2019: The Chinese moment of truth

Posted: December 17, 2018 in Uncategorized

China in 2019 faces the real moment of truth.

Various indicators shows that China economy is really slowing down:

GDP slowed to 6.5% and probably will slow at towards 6%

Industrial Production, retail sales down, bankruptcies up. 

Unemployment and fixed asset investment stable. Bankruptcies up.

Even more scarily, the Nikkei reported that China is suspending the release of some economic statistics, provoking suspicion. According to the report, the Guandong PMI was not published on its 1-Nov scheduled date. Analysts speculated that it was because Guandong is highly geared towards exports to Europe and the US and the index recently fell below the neutral 50 level. China also stopped disclosing data regarding the exports and imports of crude oil, cars and other major items by country and region since the data for April, making it difficult to make a detailed analysis of the kinds of products China imports from and exports to the US.

And this is in an highly controlled, fake data country.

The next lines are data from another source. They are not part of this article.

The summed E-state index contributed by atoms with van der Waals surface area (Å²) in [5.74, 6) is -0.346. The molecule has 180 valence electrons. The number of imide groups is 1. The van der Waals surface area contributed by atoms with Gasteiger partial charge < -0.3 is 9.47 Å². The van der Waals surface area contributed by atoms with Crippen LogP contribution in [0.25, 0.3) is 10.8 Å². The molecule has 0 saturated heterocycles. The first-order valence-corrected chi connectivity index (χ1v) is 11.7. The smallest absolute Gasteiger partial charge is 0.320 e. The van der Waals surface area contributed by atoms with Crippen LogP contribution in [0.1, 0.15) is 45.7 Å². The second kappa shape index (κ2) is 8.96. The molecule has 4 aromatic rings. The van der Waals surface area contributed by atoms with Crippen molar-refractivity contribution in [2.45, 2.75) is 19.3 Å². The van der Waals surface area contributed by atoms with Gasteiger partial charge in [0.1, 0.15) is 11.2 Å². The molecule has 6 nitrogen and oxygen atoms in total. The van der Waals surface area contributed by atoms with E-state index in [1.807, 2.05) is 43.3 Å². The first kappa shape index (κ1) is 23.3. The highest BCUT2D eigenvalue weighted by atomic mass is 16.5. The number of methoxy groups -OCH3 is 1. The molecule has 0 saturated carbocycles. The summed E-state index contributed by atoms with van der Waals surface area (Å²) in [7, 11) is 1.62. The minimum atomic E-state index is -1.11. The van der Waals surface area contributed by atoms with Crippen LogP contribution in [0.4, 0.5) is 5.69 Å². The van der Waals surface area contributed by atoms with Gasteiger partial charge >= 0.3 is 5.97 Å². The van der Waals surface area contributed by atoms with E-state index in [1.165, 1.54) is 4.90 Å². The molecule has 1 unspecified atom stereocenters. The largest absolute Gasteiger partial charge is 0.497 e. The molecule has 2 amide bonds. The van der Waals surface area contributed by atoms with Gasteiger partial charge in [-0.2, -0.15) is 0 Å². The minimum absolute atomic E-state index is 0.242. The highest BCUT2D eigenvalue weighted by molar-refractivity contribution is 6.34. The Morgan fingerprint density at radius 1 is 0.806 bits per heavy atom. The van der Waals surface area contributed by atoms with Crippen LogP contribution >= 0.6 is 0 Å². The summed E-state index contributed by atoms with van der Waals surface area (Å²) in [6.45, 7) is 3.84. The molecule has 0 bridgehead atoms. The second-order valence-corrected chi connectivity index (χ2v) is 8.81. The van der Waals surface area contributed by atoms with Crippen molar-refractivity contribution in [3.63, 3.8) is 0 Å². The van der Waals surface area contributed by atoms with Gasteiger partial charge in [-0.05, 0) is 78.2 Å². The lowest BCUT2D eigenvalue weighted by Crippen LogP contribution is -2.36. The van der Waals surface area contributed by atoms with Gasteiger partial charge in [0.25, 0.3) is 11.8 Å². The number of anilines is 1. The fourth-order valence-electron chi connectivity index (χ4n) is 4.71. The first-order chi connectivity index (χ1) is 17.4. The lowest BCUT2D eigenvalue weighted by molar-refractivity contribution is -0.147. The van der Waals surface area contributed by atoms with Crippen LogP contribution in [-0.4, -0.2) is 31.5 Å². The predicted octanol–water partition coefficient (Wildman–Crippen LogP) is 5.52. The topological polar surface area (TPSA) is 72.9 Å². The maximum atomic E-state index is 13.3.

Since long time ago (early 2013) my opinion is that it was not so sure China would take over the US.

The only Asian country that successfully escaped what the economist define as the middle income trap* are Japan, South Korea, Singapore, Hong Kong, Taiwan.

All of them as something that China cannot have. Democracy.

Democracy helps to innovate without fear of consequences. China, under President Xi, went actually backwards. Everything is controlled and manipulated and actually kills innovation.

On top of this there is the usual Chinese issues: ageing population, debt level, corruption, environmental issues and simply “the size of everything Chinese – land and population) and the living differential city/country.

President Xi flouted the Deng strategy of lying low (even got rebuked in October 2018 by Deng’s son said to “keep a sober mind” at the 2018 Politburo Congress. A veiled rebuke against going in a tariff war with the USA.

The direction of President Xi of an authoritarian state could prove too much even for China to overcome.



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